You are on page 1of 12

IMPLICATIONS FOR MARKETER

Understanding Chinese rural consumers

Alex Mari
University of Lugano (USI), Switzerland
visiting student at Central University of Finance and Economics (CUFE), Beijing, China

ABSTRACT

Purpose – The current study aims to examine the purposes that modern literature suggests to marketers
with respect to consumption patterns of Chinese rural consumers, their sources of product information,
communication's channel status and successful ways to advertise products and services.

Considering the great interest that rural areas development has for national and multinational companies,
can be significant to analyze current academic theories on the topic pointing out concrete and remarkable
differences between urban and rural society.

As the rural consumers adopt the consumption patterns of urban consumers, more and more opportunity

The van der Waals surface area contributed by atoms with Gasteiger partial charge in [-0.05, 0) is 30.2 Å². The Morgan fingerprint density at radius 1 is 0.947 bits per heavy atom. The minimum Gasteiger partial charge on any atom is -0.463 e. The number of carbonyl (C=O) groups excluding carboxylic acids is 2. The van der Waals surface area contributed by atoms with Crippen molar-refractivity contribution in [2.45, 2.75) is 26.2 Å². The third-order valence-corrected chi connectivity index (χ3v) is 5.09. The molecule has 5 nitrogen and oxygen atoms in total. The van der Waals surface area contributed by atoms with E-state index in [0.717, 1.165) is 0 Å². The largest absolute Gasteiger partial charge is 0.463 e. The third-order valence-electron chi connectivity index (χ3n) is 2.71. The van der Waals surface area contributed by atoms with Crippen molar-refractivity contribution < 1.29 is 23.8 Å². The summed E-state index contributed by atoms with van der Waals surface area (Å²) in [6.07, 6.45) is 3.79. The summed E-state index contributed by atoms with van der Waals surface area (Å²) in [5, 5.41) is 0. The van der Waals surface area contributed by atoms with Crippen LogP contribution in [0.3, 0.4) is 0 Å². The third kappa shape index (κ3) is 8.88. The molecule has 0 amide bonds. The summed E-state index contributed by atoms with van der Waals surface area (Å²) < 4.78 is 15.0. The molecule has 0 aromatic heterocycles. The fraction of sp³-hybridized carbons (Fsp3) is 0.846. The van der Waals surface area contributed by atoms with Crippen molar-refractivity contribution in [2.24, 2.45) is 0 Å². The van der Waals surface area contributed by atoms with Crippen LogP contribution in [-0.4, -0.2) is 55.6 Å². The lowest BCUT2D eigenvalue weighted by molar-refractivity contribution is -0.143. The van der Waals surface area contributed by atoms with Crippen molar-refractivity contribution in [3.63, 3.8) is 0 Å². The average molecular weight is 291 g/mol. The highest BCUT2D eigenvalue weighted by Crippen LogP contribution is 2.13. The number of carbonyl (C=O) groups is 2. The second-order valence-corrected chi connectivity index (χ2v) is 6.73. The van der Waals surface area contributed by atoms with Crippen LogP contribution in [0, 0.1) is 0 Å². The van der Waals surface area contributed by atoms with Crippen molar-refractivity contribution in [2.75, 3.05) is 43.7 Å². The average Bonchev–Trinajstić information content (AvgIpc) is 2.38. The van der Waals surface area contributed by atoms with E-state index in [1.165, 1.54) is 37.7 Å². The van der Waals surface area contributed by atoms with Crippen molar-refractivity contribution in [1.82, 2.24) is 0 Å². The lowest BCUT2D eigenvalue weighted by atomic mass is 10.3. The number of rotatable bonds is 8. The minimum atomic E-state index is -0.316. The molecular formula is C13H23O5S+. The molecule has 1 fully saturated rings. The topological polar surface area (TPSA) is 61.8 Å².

would be explored. In a future perspective, a substantial business opportunity is represented by the
influences that younger generations will have upon their families. For that reason particular emphasis will
be addressed on media and advertising consumption of rural children and their perception of brands.

In addition, many studies underline the lack in research in this area. Western theories applied to deal with
rural consumers obtained scarce results during the past. In this respect, I personally assume that an in-depth
analysis of the actual consumer behavior contest is necessary to develop further marketing strategies
targeting rural consumer.

Beijing, Jenuary 2008

Course of International Management


According to Global New Wire, China has been
An executive summary for managers and executive shifting the focus of its proactive fiscal policy from
readers can be found at the end of this article. stimulating investment to strengthening low-income
earners' purchasing power.
As China's rural economy continues to develop, an
Literature Review increasing number of multinational corporations
(MNCs) will expand from urban areas into rural
In 1979 thanks to Open Policy established by Vice regions. China promises many opportunity of fast
Premier Deng Xiaoping, Chinese economy has expansion, however, the presumption of China as a
enjoyed a rapid growth. At that time, most of the homogeneous market often makes it difficult to
residents of the rural areas were engaged in farming access market demand and enact effective strategies